Amari Cooper's addition has had an even more pronounced effect on Dallas' passing game, as evidenced by Dak Prescott's stark contrast in the department of target separation. We predicted a possible improvement in the immediate aftermath of the Cooper trade, and so far, it has come to fruition. Dallas has seen positive impacts in average target separation (Weeks 1-8: 2.9 yards, Weeks 9-10: 4.0), tight-window throw percentage (Weeks 1-8: 23.8, Weeks 9-10: 6.0), open-throw percentage (Weeks 1-8: 36.9, Weeks 9-10: 55.2), completion percentage (Weeks 1-8: 62.1, Weeks 9-10: 70.1) and passer rating (Weeks 1-8: 87.4, Weeks 9-10: 101.2). And in that average wide receiver separation category, Dallas has leapt from dead last in the NFL at 2.2 yards to 11th in the league at 3.0 yards. Not bad for just one new guy.

  • Aaron Jones is the talk of Green Bay after racking up 145 yards and two TDs on 15 carries in a win over Miami, but he will run into a different type of challenge in Week 11 when the Packers meet the Seattle Seahawks. First, we must address what Jones has faced thus far, which is light boxes (six defenders or less on rushes). Jones has run against such defensive alignments on 61.6 percent of rushes and ranks first in the league in touchdown percentage (6.7) and second in yards per rush (7.5) against light boxes. He's forced a total of 18 missed tackles on all rushes, but faces a Seattle defense that includes mistake-free Bobby Wagner. The linebacker hasn't missed a single tackle on 69 attempts this season, the lone defender to do so among 86 defenders with 50-plus attempted tackles. How does this match up this week? Well, Seattle has placed six defenders or less in the box on just 29.1 percent of opposing rush attempts, well below the league average of 39.7 percent (minimum 70 rushes). 5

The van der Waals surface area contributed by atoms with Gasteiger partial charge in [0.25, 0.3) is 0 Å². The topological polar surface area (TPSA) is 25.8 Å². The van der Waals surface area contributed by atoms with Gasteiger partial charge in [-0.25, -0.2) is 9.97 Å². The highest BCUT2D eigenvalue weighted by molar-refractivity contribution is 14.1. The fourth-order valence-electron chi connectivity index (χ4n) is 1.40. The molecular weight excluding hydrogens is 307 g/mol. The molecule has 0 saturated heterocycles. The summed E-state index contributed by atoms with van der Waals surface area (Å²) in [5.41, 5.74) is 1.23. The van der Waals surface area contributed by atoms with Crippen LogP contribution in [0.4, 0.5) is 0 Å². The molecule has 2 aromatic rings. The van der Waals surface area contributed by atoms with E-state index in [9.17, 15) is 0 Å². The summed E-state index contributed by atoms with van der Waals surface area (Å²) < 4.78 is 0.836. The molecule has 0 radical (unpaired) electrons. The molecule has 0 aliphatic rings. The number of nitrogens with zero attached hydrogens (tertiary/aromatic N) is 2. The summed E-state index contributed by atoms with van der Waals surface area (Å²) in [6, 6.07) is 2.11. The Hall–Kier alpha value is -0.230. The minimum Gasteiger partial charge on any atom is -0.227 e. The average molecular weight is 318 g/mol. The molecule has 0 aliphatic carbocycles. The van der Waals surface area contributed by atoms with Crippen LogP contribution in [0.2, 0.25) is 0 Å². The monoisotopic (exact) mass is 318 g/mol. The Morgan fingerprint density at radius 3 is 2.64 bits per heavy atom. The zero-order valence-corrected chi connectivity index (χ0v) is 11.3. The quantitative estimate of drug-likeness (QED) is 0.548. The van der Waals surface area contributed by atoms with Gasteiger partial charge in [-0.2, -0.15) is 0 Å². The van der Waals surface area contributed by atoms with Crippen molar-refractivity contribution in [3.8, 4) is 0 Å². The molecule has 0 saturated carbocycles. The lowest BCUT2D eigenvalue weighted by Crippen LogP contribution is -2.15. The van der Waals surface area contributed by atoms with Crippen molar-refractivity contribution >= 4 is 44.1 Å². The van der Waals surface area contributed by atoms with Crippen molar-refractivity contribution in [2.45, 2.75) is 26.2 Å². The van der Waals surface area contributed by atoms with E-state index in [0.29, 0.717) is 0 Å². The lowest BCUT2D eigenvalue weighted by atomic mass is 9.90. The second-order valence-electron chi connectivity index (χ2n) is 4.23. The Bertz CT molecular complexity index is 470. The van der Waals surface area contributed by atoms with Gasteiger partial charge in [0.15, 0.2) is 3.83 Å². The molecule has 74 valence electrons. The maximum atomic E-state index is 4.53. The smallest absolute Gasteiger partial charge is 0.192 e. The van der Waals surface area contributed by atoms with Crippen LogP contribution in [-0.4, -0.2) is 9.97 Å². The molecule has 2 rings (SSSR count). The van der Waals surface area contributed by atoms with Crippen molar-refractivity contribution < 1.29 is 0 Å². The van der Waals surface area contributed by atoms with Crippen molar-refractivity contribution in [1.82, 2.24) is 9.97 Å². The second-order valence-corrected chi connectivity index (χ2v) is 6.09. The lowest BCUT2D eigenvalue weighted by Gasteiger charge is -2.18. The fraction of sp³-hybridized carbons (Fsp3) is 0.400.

Associated Press

    Upstart runner meets a brick wall

    Aaron Jones is the talk of Green Bay after racking up 145 yards and two TDs on 15 carries in a win over Miami, but he will run into a different type of challenge in Week 11 when the Packers meet the Seattle Seahawks. First, we must address what Jones has faced thus far, which is light boxes (six defenders or less on rushes). Jones has run against such defensive alignments on 61.6 percent of rushes and ranks first in the league in touchdown percentage (6.7) and second in yards per rush (7.5) against light boxes. He's forced a total of 18 missed tackles on all rushes, but faces a Seattle defense that includes mistake-free Bobby Wagner. The linebacker hasn't missed a single tackle on 69 attempts this season, the lone defender to do so among 86 defenders with 50-plus attempted tackles. How does this match up this week? Well, Seattle has placed six defenders or less in the box on just 29.1 percent of opposing rush attempts, well below the league average of 39.7 percent (minimum 70 rushes).

  • We touched on 11 personnel above, and while it's helping Dallas, it has been the strongest staple of the Rams' offense. Todd Gurley has taken every single carry of his season out of 11 personnel. The Rams have used 11 personnel on 96.3 percent of all plays (highest in NFL, by 16.2 percent), running on 43.8 percent (the second-highest rate), and averaging the highest yards per play at 7.3. And as effective as this personnel package might appear to be in running the ball, it's even better when passing, producing an average of 8.9 yards per dropback (highest in the NFL). This week's opponent, K.C., has faced 11 personnel on 67.2 percent of defensive snaps and has employed nickel or dime on 98.9 percent of such matchups (79 percent in nickel, 19.9 percent in dime). The Chiefs have given up 5.2 yards per rush (25th in the NFL) and 6.5 yards per dropback (10th in the NFL) when employing nickel. This seems favorable to the Rams, but will their 11 personnel still thrive without Cooper Kupp? 4